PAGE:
A Tale of 2 Cities: Our First Taste of Berlin

Mike and I recently celebrated our one-year anniversary! Woohoo! 🙂 I vacillate between thinking, “woah! That was fast!” And, “how on Earth has it only been a year? I feel like I’ve known him forever! I can’t remember what it was like without him!” Just before our anniversary, we got our go-date for moving to Germany, so we had the beginnings of that plan, at least, for heading into our second year of marriage. Dangerous, indeed! I racked my brain – anniversary present… Germany… anniversary present… Mike… anniversary present… Germany… 1st anniversary=paper?!? Germany… You can see I wasn’t getting very far. I needed to be the best-wife-ever, though, so it had to be good. JACKPOT! The world was working with me (for a change), and a couple of Radiohead concerts had been rescheduled for the end of September – 3 weeks after our go-date! Radiohead in Berlin! HURRAH! I AM THE BEST WIFE EVER! (or at least the best wife Mike has ever had…)

Neither of us are great at planning adventures ahead. It’s a skill we are looking to improve on in the very near future, indeed. In general, though, we have interesting experiences in spite of our lack of planning. When we went to Paris last year, we showed up with really only a place to stay and our luggage. It was rather lovely, though, just to wander the streets and say, “What lovely thing in Paris would you like to see today?” (I mean, really, who wouldn’t want to wake up and say that?!?) In any case, my point is that we have a habit of seeing what happens when we don’t have a very concrete plan. We arrived in Germany with the only plan being that we would go to Berlin at the end of September (this is going to be divided into several posts; too much goodness at one time is just too much; also the photo uploader is being a grinch, and it isn’t showing all of my pictures! :-(). Did we have a hotel? No. Did we have plans about how to get to Berlin? No. We were definitely winging it.

Our 1st week here, we asked the relocation people about how they would get to Berlin. Definitely not drive, they say. What did we do? We drove. 5.5 hours, actually. Over the river(s) and through the woods ;(And across the mountains), to Radiohead we go (and Berlin). The drive really wasn’t bad, other than being 5.5 hours each way. We even saw a large group of skydivers on the way! Very cool…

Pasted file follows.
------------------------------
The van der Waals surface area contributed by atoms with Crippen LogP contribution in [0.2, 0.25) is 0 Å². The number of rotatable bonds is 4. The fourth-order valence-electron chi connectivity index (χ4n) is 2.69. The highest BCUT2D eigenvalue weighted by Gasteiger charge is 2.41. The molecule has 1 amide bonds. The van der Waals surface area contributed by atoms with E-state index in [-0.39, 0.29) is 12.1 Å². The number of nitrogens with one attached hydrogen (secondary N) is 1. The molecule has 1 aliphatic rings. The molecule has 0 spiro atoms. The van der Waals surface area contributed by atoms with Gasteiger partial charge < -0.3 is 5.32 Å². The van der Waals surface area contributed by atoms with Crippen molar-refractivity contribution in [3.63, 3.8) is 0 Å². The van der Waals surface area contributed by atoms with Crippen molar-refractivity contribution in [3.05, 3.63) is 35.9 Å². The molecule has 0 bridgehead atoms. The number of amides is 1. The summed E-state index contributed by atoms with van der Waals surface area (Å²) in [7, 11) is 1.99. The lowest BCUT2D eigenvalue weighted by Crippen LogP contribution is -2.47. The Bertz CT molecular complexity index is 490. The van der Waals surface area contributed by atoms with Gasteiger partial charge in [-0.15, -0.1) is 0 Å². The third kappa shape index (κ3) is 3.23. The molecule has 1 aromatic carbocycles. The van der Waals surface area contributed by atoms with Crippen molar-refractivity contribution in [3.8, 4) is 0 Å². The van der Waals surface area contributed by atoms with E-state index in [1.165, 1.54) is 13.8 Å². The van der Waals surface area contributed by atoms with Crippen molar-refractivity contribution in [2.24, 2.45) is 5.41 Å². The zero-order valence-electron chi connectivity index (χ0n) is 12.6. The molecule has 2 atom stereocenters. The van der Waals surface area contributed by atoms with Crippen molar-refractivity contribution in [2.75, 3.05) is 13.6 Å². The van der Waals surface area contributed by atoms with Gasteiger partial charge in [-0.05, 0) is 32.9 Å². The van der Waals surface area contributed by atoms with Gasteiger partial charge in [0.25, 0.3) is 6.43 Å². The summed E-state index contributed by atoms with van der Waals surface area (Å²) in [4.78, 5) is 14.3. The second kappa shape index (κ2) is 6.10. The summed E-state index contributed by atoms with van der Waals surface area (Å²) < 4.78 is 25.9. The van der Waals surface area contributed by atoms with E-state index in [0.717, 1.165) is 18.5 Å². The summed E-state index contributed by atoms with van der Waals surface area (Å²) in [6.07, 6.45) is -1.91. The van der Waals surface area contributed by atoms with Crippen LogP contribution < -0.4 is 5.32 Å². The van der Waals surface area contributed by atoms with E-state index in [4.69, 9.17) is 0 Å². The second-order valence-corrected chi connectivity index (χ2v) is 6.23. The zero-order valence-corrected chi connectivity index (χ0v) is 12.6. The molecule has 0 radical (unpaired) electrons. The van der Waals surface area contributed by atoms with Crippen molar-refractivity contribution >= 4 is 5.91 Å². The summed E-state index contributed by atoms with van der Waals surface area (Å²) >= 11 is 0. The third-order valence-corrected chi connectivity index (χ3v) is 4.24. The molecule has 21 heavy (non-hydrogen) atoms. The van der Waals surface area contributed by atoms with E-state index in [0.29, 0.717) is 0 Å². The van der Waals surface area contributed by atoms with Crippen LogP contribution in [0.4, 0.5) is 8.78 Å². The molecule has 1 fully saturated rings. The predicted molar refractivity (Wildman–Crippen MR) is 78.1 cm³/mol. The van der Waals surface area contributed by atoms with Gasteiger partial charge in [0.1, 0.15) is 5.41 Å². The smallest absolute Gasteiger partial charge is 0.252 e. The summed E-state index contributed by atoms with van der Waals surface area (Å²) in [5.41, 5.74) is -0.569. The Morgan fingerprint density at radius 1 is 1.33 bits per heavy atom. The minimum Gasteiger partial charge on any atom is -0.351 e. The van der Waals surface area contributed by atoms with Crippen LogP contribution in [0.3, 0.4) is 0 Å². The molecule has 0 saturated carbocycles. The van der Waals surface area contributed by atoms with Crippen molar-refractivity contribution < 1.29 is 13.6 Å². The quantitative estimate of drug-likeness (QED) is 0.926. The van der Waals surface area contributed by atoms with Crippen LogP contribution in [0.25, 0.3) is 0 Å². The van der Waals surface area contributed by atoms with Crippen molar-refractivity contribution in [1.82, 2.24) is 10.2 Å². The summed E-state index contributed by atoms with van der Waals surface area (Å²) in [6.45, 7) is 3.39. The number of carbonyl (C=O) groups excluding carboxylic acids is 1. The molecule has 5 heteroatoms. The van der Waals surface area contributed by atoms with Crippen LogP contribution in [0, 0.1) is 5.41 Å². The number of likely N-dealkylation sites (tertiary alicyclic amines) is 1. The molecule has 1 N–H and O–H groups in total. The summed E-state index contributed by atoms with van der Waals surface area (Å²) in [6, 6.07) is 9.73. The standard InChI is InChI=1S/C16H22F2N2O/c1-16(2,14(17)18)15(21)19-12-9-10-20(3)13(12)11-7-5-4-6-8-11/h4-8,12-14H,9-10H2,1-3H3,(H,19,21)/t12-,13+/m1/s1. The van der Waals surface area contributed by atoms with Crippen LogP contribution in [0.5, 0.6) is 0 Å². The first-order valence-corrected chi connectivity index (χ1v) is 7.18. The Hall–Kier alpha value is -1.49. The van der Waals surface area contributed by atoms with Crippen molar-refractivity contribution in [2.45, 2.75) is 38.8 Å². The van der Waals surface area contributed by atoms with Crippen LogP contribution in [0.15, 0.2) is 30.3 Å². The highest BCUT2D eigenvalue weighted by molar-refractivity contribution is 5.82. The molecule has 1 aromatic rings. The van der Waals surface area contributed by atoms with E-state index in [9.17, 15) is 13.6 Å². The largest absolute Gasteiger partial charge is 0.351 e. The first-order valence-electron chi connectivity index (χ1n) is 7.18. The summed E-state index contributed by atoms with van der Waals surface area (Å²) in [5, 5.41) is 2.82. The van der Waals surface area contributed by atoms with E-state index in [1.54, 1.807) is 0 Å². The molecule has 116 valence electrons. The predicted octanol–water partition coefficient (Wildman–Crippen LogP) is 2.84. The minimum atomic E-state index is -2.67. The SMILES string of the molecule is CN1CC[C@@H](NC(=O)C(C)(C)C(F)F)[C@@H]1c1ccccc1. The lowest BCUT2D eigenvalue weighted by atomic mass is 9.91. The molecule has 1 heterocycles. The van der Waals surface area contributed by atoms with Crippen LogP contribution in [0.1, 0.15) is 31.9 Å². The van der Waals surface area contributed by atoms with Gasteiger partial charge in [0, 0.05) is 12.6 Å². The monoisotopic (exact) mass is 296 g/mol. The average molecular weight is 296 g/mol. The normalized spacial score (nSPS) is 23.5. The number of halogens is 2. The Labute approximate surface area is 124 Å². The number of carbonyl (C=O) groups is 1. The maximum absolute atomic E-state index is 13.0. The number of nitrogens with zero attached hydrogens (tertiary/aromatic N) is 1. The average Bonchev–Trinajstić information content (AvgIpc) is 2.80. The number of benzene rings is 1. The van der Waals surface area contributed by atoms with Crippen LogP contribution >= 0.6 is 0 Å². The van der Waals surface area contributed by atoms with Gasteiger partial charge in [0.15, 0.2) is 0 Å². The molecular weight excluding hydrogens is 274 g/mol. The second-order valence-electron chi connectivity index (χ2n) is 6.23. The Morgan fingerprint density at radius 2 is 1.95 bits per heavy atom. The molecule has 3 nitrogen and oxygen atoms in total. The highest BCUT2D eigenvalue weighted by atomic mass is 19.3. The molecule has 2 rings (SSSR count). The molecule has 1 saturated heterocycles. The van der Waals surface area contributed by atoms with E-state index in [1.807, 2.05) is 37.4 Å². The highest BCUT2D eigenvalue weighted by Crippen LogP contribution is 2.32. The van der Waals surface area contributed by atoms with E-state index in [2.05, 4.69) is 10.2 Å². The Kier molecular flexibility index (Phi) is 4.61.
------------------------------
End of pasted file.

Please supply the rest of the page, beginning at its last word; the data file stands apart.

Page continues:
Mike was happy! A place to sleep! 🙂

I found us a hotel about 3 days ahead of time. On all of the booking websites, I kept seeing a reminder: “Several events in the city this weekend. Hotels booking fast.” I smirked to myself, oh marketing… It is the same everywhere. Actually, not so much. The Berlin Marathon was in the city on Sunday! So exciting! I think it is the first marathon I’ve ever watched that I wasn’t running! Our hotel was in the much ballyhooed section of Berlin called Alexanderplatz. Taking its name from a Russian emperor (Alexander I), Alexanderplatz (Alex) was a major park of East Berlin’s life prior to reunification, and continues to be a pretty major hub. You aren’t going to mistake this area for Frankfurt, though. The two couldn’t be more different if they tried. Alex still has a very strong feel for it’s roots under Soviet leadership (architecturally).

Berlin’s TV Tower, Fernsehturm. Very dramatic!

Alex is also very well known for being the home of the Fehnsehturm (TV Tower), which I learned is the second tallest structure in Europe. Our lack of planning bit us in the rear on that: tickets were all sold out. 😦 So… no fear-inducing heights for Mike. Due to the marathon, the tours weren’t operating during the hours that we were available either, so we had to do what we do best (or at least most): explore on our own!

Alex was also hosting a mini-Oktoberfest! 🙂

“Ich bin ein Berliner”; nein, Er isst einen Berliner. I am a jelly donut? No! He eats a jelly donut! Interestingly, in doing a wee bit of research about this phrase, I found unanimous agreement that JFK nailed it, no screw ups. Please also note: A second photograph with a person in it! 🙂
Why just have a building when you can add a mural to it?

Die Bär; appearing on the coat of arms for Berlin, folk etymology traces the name “Berlin” back to the word “bär”. Here, the bear is also used to lay out the S & U Bahn maps! Super!
The Prussian House of Lords, up close and personal. This building is the seat of the Bundesrat, a legislative body representing the 16 states of Germany “Länder.” Along with the Bundesrat (delegates of state government), the Bundestag (directly elected officials) comprise the legislative wing of the government.

runners in the BMW Berlin Marathon; this was fairly early on in the race, near Alex, and everyone was still feeling good!

Moi, at the largest external section of the Berlin wall that still exists. The wall ran along Prinz-Albrecht-Strasse. Although the buildings that housed entities like the Gestapo were destroyed, there was a sense of evil that lingered on.